Monday, September 5, 2011

Junoon: Elegant Indian in the Flatiron District

By: Anne M. Raso

Junoon is in the trendy Flatiron District and dare we say it? -- It's been our most elegant experience in the world of Indian cuisine in Manhattan to date. All the managers are also sommeliers, so you can get perfect spirit accompaniments to every course. Every bit of attention is paid to detail in this fine eatery--that looks as if you let P. Diddy redecorate the Taj Mahal--and the staff is extremely knowledgeable about everything served and will tweak food to your liking. People come her for birthdays, anniversaries, with dates they are trying to impress...or just because they enjoy the finest delicacies of South Asia. While it might look modern, Junoon chefs pretty much keep to traditional recipes for Indian dishes but does them with the occasional non-traditional spice thrown in for good measure...and of course, all meat is prime and all vegetable are as straight off a local farm as possible.

We started off our evening with the refreshing Aromatic Apricot cocktail ($13), which is a concoction of apricot infused gin, muddled cilantro, lime syrup and a float of sweet sparkling Torrontes. It's a must for apricot drink lovers and was surprisingly non-sweet and fragrant like a parcel of freshly picked fruit. The bar at Junoon makes all their own syrups that the drinks are based on, and soon they will be serving a range of "mocktails" for those who prefer no alcohol in their diet and we were offered a sneak peek of what they say will be the rage in the future amongst tee-totaler clientele: homemade saffron soda.
Aromatic Apricot 
Our selected appetizers (they welcome sharing at Junoon) were Lahsooni Gobi (crispy cauliflower, chili flakes and garlic tomato chutney, $12) and Hyperbadi Patthar Paneer (Indian fresh cheese, roasted onion chutney and chili threads, $12). Both were a real treat--the cauliflower was the perfect mellow vegetable to be put in such a tangy tomato-based sauce and the Indian fresh cheese was buttery and fresh as can be. It was truly the best Indian cheese dish either my dining partner or myself has ever tried. The chili threads were of a medium "heat" and added just the right finish to the cheese dish.
Lahsooni Gobi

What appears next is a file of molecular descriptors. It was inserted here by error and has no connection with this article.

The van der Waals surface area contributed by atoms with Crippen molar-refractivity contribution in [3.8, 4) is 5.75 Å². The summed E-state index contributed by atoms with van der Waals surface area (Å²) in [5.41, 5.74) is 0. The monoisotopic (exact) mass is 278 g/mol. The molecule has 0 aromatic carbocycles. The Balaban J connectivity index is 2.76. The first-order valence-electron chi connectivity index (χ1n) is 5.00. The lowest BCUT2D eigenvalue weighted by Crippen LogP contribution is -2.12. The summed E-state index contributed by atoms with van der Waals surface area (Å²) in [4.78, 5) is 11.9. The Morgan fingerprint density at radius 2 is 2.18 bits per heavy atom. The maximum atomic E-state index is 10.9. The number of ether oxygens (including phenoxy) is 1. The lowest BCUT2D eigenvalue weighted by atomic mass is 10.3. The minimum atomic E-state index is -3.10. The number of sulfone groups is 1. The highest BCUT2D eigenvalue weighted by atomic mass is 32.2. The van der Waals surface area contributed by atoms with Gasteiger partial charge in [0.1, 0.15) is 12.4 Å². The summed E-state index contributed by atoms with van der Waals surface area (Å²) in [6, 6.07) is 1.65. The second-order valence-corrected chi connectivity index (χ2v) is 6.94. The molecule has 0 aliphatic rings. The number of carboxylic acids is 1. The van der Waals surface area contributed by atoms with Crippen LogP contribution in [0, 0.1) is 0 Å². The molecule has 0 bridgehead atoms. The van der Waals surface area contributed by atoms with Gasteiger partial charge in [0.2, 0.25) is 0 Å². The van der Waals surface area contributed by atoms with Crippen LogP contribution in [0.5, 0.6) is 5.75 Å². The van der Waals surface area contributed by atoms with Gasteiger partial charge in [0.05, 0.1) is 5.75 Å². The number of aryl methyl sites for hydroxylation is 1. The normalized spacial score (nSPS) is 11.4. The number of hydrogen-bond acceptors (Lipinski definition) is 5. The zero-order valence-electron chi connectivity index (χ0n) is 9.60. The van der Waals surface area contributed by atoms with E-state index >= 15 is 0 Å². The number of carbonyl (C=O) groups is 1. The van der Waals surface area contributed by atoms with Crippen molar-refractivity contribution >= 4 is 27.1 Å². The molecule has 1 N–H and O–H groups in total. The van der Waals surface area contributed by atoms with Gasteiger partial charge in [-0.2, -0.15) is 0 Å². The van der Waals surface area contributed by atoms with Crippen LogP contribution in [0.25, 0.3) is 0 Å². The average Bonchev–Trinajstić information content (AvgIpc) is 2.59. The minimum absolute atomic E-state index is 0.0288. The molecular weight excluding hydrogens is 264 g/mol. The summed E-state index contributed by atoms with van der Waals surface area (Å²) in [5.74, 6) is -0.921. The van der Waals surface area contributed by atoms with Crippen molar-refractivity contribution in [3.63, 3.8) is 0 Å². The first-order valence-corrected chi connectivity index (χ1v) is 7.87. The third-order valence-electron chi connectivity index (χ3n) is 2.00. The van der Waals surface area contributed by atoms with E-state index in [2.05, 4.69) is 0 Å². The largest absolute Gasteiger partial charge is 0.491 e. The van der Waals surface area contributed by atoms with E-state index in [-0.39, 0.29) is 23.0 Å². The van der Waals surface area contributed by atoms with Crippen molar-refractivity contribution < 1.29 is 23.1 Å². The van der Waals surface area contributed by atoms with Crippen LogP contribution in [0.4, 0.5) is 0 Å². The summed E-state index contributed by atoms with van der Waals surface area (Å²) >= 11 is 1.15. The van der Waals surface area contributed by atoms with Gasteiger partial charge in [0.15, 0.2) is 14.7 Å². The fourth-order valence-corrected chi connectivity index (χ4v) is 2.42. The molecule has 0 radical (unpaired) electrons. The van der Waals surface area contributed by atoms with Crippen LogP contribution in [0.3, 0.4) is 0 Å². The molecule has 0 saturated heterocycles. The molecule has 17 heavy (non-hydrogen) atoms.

We also got the Spiced Paneer Salad, which was hand sliced and seared paneer with roasted cherry tomatoes, breakfast radishes and pine nuts ($10). There was a unique blend of several vinegars in the dressing that had a slightly sweet tinge.
Spiced Paneer Salad
We selected two poultry dishes as our main course--Chicken Awadhi Korma (made with cashew nuts, green cardamom, saffron and cream, $23) and Chicken Malvan (made with fresh coconut, Green Chiles, Fresh Cilantro and black Cardamom, $22). The chicken breast cubes in both were succulent in both, but the Malvan featured a mild yogurt sauce with minimal spiciness while the Korma had an unforgettable green herbal kick that made you want to dip the paratha in from the Bread Basket ($14) in the extra sauce until our plates were clean! (The bread basket is a generous portion of naan, garlic naan and paratha big enough for three or four people.) You can order a large portion of Mint Raita--which we like to use on more than just bread--for $6 and we are sure you will enjoy the touches of cumin, mint, mango and pomegranate pieces in it!
Chicken Awadhi Korma
Chicken Awadhi Korma
The lamb chop entree, Dahi Wale Lamb Chops (made with “hung” yogurt, white pepper, green cardamom, fresh ginger with a yam cake on the side, $36) were outrageously tender and succulent. These could easily give Cipriani a run for its money as most succulent lamb chops in Manhattan. The spicing was perfect, and the white pepper added just the right "kick" at the end.
Dahi Wale Lamb Chops
For vegetable dishes, we chose Amritsari Aloo Wadi (sundried black lentil dumplings with potato and chili, $16) and Punjabi Kadi (vegetable chick pea dumplings, $17) and have to say that both were items we had never encountered on any Indian menus in Manhattan before. Both dishes featured sauces that were so memorable that again we had to hit the bread basket and sop up every last drop.
Punjabi Kadi
We ended our dinner with Passion Fruit Bombe ($12), which was a creamy confection that was halfway between mousse and ice cream and served on a pan friend ultra thing noodle known as Katafi, which was topped with coriander basil seeds. The dessert kind of looked like a very pale yellow egg in a bird's nest, but it was as light and refreshing as sorbet.
Passion Fruit Bombe
A $95 price fixe menu is available for adventurous (and hungry!) folks who like to have six courses! This menu changes but has received raves for those we have met who have tried it. When we were visiting the restaurant, this price fixe included the Lobster Tandoori, one of Junoon's most popular dishes. Let us state the atmosphere is warm, luxurious, and spacious all at one time with lighting that feels candlelit (even though there are no candles, but rather, very modern chandeliers and wall sconces). Ask for general manager Robin Lewis if you go--he did an impeccable job selecting wine for every course right up to an amazing sweet but not-to-sweet dessert wine. Tell him sent you and he will take extra special care of you (not that he isn't one of the best sommeliers in Manhattan to begin with).

27 West 24th Street, Ground Floor
New York, NY 10010
(212) 490-2100

Junoon on Urbanspoon

[Photos: Anne M. Raso]

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